The Champions Cup is a slightly younger tennis version of the PGA's Champions Tour sprinkled with some showmanship.
Former four-time Grand Slam winner Jim Courier, who originated and oversees the series, will face Michael Chang on Thursday night at Chesapeake Arena in a one-set semifinal. John McEnroe and Ivan Lendl meet in the other semifinal. The winners meet in a one-set final.
“Johnny Mac is still noisy,” Courier said. “He hasn't changed a lick. His tennis is still great and so is his temper.”
Of the dozen players on the 2014 circuit, nine were ranked No. 1 or 2 in the world during their careers, players like Jimmy Connors, Pete Sampras, Andy Roddick and Andre Agassi.
The four players on the Oklahoma City stop combined for 228 career ATP titles, $67 million in career earnings and 20 majors titles.
“There are so many different personalities, the audience always has someone to cheer for,” Courier said. “If you're an extravert maybe Johnny Mac is your man. Michael's personality has really blossomed on this tour.”
Similar to a pro sports team, each player on the 12-city tour receives an annual salary. Standings are tabulated on a prorated basis based on a points system.
“All our egos are still big enough everyone wants to win,” Courier said. “For Andy Roddick and James Blake to join so quickly after they retired has been a pleasant surprise how this tour is gaining traction.”
Three of the four players participating in Oklahoma City were ranked No. 1 in the world. Michael Chang was ranked as high as No. 2.
Lendl, 53, is a Czechoslovakia native who currently coaches Andy Murray. Lendl won 19 majors singles finals, second all-time to Roger Federer.
“Wherever we've played it's usually very well received,” Lendl said. “I have played in Europe, Asia, Australia, places all over the United States, Canada. I enjoy going to places I've never been, which is why I'm looking forward to the one in Oklahoma City.”
A television analyst, Courier a decade ago founded InsideOut Sport & Entertainment, which runs the circuit. Courier also is the current United States Davis Cup captain.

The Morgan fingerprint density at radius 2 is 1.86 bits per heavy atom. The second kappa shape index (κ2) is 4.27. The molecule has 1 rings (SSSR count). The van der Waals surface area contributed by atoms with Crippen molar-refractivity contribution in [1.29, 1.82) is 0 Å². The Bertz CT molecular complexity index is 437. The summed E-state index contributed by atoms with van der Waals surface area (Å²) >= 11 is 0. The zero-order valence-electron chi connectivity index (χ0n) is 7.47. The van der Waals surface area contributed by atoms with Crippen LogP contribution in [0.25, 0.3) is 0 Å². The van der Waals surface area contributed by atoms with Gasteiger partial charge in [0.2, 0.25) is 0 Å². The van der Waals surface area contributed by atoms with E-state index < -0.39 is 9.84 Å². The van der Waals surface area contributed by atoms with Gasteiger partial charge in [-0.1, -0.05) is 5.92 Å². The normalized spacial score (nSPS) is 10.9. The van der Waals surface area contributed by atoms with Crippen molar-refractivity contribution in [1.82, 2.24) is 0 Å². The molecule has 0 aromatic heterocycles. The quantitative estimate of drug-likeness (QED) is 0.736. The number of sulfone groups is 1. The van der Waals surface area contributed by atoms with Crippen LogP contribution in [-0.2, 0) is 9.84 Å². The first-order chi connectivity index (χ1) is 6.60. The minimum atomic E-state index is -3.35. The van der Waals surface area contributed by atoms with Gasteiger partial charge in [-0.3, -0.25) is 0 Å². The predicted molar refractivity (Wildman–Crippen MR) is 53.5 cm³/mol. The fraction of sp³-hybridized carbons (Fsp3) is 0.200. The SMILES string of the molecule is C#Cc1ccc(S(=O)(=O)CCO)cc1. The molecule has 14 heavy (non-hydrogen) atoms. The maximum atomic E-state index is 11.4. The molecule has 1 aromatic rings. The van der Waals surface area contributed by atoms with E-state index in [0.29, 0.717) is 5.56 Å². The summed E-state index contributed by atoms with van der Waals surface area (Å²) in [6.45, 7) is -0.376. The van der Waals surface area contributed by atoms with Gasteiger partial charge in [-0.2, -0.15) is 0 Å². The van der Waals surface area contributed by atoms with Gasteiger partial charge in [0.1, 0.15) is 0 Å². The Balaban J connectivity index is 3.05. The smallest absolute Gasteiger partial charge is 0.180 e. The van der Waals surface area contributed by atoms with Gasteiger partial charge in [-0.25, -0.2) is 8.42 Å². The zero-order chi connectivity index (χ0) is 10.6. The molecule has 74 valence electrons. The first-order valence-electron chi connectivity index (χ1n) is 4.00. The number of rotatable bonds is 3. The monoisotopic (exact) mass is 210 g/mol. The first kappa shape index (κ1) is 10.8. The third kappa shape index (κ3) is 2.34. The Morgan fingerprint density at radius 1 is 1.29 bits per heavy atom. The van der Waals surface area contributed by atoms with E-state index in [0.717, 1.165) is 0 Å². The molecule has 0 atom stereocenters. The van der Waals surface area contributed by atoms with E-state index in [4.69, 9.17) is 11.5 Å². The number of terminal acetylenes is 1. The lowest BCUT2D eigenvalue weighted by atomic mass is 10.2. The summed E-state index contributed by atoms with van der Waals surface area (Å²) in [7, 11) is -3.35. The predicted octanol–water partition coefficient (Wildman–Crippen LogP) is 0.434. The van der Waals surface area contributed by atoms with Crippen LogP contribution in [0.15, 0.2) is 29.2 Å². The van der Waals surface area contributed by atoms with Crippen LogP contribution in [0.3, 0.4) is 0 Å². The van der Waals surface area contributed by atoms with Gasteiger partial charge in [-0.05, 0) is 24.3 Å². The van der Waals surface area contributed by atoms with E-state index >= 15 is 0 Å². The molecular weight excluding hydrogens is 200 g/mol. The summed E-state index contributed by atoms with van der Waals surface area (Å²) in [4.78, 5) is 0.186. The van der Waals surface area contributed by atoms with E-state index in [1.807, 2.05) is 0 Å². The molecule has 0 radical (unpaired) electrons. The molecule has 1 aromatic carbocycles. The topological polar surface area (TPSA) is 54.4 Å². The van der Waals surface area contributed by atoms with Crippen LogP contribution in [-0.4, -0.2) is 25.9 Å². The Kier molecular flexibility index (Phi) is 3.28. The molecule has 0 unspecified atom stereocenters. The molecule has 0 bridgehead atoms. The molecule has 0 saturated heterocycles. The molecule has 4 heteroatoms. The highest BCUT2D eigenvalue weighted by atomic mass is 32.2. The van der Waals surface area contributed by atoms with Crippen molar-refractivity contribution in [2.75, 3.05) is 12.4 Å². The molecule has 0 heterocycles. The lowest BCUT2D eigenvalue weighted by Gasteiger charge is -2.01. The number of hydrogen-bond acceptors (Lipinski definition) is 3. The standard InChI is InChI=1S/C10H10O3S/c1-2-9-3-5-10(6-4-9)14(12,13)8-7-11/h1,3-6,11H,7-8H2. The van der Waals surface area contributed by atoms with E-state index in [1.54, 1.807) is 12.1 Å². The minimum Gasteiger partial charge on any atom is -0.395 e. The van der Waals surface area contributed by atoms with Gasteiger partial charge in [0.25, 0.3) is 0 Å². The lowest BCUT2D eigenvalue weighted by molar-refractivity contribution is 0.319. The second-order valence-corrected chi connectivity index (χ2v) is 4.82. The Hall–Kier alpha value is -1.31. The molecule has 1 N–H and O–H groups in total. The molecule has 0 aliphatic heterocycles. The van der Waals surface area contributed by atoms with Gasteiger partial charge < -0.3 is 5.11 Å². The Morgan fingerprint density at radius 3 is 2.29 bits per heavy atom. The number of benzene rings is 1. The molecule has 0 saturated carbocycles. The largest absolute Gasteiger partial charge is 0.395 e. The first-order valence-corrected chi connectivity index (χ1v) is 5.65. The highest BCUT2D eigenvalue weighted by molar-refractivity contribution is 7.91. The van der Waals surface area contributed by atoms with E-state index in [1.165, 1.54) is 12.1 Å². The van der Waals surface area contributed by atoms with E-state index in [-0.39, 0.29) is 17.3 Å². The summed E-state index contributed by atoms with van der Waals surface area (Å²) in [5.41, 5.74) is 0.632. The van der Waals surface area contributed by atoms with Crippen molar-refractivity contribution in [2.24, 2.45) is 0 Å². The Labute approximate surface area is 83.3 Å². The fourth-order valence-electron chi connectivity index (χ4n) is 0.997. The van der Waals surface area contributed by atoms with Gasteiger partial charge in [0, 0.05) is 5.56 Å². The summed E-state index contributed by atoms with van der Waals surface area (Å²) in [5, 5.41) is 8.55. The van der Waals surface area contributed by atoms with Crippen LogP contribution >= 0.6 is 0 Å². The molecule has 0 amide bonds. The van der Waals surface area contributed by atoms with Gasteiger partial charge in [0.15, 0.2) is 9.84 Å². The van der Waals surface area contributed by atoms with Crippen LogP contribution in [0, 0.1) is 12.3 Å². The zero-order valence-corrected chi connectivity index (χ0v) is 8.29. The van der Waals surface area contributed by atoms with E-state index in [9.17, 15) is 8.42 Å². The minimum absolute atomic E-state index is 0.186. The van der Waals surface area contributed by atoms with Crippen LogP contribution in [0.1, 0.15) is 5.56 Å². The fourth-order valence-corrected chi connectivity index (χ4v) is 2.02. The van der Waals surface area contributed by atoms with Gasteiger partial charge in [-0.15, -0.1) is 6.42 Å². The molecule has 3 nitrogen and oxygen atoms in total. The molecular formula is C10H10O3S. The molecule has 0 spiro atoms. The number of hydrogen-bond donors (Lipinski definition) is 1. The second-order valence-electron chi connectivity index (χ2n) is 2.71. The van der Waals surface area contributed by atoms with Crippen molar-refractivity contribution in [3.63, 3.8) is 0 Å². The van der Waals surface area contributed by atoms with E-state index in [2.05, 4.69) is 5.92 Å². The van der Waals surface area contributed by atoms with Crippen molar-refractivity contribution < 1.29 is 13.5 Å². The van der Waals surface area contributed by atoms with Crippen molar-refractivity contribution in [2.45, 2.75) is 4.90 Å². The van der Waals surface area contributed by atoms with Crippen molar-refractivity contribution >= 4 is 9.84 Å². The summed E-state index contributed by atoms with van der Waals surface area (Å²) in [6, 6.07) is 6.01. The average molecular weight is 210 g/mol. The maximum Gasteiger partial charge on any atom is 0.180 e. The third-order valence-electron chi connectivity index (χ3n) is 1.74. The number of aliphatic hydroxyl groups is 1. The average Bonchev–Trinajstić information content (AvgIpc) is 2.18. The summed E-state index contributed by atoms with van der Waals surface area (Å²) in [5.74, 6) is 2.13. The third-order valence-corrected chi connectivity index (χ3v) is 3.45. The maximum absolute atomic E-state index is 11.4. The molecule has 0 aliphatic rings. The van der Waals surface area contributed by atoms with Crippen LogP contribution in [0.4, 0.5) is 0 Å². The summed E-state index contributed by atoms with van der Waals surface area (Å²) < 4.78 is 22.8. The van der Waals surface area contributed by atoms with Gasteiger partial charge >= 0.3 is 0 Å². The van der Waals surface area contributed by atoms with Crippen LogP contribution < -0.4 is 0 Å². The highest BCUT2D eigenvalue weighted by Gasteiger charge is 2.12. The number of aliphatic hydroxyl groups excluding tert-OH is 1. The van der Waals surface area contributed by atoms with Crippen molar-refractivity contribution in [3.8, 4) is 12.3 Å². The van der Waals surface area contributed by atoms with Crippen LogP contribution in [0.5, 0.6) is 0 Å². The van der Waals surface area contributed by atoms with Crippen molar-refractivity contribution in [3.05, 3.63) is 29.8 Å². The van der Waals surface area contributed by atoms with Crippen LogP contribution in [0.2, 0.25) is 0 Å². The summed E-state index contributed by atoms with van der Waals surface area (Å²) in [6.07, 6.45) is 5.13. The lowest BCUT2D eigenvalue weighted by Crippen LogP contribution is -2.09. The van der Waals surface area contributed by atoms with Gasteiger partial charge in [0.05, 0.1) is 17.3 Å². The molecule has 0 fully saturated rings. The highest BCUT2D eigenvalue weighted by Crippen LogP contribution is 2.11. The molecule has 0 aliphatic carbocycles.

“This is not the U.S. Open,” Courier said. “This isn't life or death like a lot of us thought it was when we were in our 20s. But we all still love to compete. The energy is why we do it. We all still really want to win, make some shots fans will remember.”
The Champions Cup features three one-set matches, an event that lasts around 2½ hours.
“The exit polling is everyone that leaves often is surprised at the level of tennis,” Courier said. “They love they can get up close to the players, who sign autographs and are accessible after the event is over.”
Lendl said one benefit to the tour is chatting with old rivals without the pressure of winning like when they were in their prime.
“It's always fun to see the guys,” Lendl said. “It's fun to interact with (fans) more. It's a lighter side of the players. Still, it is competition and you want to win.”
Oklahoma City will be the second stop on the tour, which begins Wednesday night in Kansas City. Next week, the circuit visits Birmingham and Indianapolis.
“Obviously you're going to have bells and whistles with music playing, dramatic entrances under the spotlight,” Courier said. “Even the (ATP) tour is starting to do some of that. It's a high-energy event.”